The Kurds are wearily familiar with betrayal. They were promised – and then denied – a state of their own by the Western powers after the end of the First World War and the break-up of the Ottoman empire. In 1975, having been encouraged by the US to rise up against Saddam Hussein’s Iraq, the Kurds were abandoned after the Ba’athist regime struck a peace deal with the Shah of Iran. Throughout the 1980s, they were murderously persecuted by Saddam, whom the West cynically embraced as a strategic ally, and subjugated by Turkey. The familiar saying that the Kurds “have no friends but the mountains” resonates because it is largely true.
But perhaps no betrayal has been as squalid as that perpetrated by Donald Trump. In 2014, as Islamic State (IS) declared a new caliphate and sought to dominate much of the Middle East, it was the Kurds who courageously formed the last line of resistance (as Maurice Glasman writes in his letter from Syria in this issue). More than 11,000 of their men and women sacrificed their lives in the ultimately successful struggle against IS barbarism. In March of this year, the jihadist group, which once controlled 88,000 sq km of land and imposed its tyrannical rule on eight million people, was expelled from its last remaining redoubt in Syria.
Yet far from displaying gratitude towards the Kurds, Mr Trump has now disowned and traduced them. On 6 October, without any prior warning, he announced that the US would withdraw its troops from the Kurdish territories of northern Syria, gifting Recep Tayyip Erdogan’s Turkey an opportunity to intervene.
In the short period since, more than 160,000 civilians have been displaced from their homes while others, including a female Kurdish political leader, have been summarily executed by Turkish-backed forces. Mr Erdogan’s insistence that the military is merely targeting “terrorists” has been disproved by indiscriminate air strikes.
The US’s decision was worse than merely cruel – it was foolish. As our terrorism expert Shiraz Maher warns, the American retreat could allow IS to recrudesce. Until recently, the Kurds were responsible for the detention of more than 10,000 suspected IS fighters and their families. But amid the Hobbesian nightmare created by Turkey’s offensive, more than 800 people have already escaped from the Ain Issa camp. The West’s comprehensive failure to help resolve the Syrian Civil War, which has now lasted more than eight years, has returned to haunt it. The Austrian satirist Karl Kraus once called fin-de-siècle Habsburg Vienna a “research laboratory for world destruction”. Something similar could be said of contemporary Syria, a theatre of regional and great power rivalry.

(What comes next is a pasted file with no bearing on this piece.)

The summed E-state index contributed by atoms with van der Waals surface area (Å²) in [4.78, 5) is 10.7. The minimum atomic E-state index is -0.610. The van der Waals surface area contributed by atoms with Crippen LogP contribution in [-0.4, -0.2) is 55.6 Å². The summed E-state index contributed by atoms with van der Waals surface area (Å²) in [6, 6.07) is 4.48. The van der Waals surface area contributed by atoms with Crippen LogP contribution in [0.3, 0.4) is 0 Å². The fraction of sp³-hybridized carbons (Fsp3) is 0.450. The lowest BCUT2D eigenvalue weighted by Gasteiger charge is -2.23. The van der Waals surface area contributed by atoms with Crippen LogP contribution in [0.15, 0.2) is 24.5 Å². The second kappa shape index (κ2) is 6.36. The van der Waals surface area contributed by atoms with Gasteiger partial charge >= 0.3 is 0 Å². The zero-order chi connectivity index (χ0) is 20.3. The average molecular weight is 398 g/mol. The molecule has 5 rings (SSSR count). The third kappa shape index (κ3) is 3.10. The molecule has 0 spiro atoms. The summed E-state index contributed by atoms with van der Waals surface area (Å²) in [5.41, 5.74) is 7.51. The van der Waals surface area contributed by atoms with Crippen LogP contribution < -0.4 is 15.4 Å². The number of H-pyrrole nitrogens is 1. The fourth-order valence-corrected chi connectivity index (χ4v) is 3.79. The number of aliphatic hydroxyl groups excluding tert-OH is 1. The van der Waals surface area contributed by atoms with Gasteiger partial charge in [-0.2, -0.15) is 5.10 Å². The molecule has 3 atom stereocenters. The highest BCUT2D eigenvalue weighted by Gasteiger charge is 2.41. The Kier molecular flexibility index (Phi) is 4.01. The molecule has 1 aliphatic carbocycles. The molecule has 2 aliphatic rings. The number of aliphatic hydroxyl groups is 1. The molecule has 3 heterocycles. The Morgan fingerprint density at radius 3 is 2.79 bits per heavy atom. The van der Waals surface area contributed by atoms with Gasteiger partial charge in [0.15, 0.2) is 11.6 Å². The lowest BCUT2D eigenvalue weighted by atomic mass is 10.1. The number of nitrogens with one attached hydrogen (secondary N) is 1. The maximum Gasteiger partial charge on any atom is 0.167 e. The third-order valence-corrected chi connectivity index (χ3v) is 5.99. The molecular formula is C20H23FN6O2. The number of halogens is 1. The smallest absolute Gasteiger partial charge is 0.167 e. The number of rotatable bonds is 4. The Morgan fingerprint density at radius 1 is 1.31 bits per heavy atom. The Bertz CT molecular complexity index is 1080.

As Mr Trump is learning, isolation, as well as intervention, has consequences. “It would be an utter tragedy if we did not do everything in our power to give succour and relief to those who are now facing massacre and persecution,” Boris Johnson declared of the Kurds in 2014. But in recent days he has remained silent over their fate. In spite of their fraught history, the Kurds have championed pluralism and feminism in the Middle East. In a region awash with despots and sectarians, they should be among the West’s most valued allies. But history will now merely record yet another betrayal.
Playing silly Bookers
We congratulate Margaret Atwood and Bernardine Evaristo, the authors of two fine novels, on being named joint winners of the Booker Prize. Opprobrium, however, is more appropriate for Peter Florence and his panel of judges. When in 1992 the prize was shared between Michael Ondaatje for The English Patient and Barry Unsworth for Sacred Hunger, the unsatisfactory nature of the fudge led to the rules being changed to stipulate there could in future be only a single winner, as there should be. Mr Florence, director of the lucrative Hay family of literary festivals, and his fellows signed up to the rules when they took on the (paid) role of judges yet in the final instance, rather than fulfil their sole task, they chose to flout them. The decision is self-regarding and it diminishes the Booker, which has been a great champion of literature. It also makes a nonsense of the rules and, most important, does a disservice to the two writers, neither of whom, the judges seem to suggest, has written a novel quite worthy of winning the prize on its own.
This article appears in the 16 Oct 2019 issue of the New Statesman, Syria’s forever war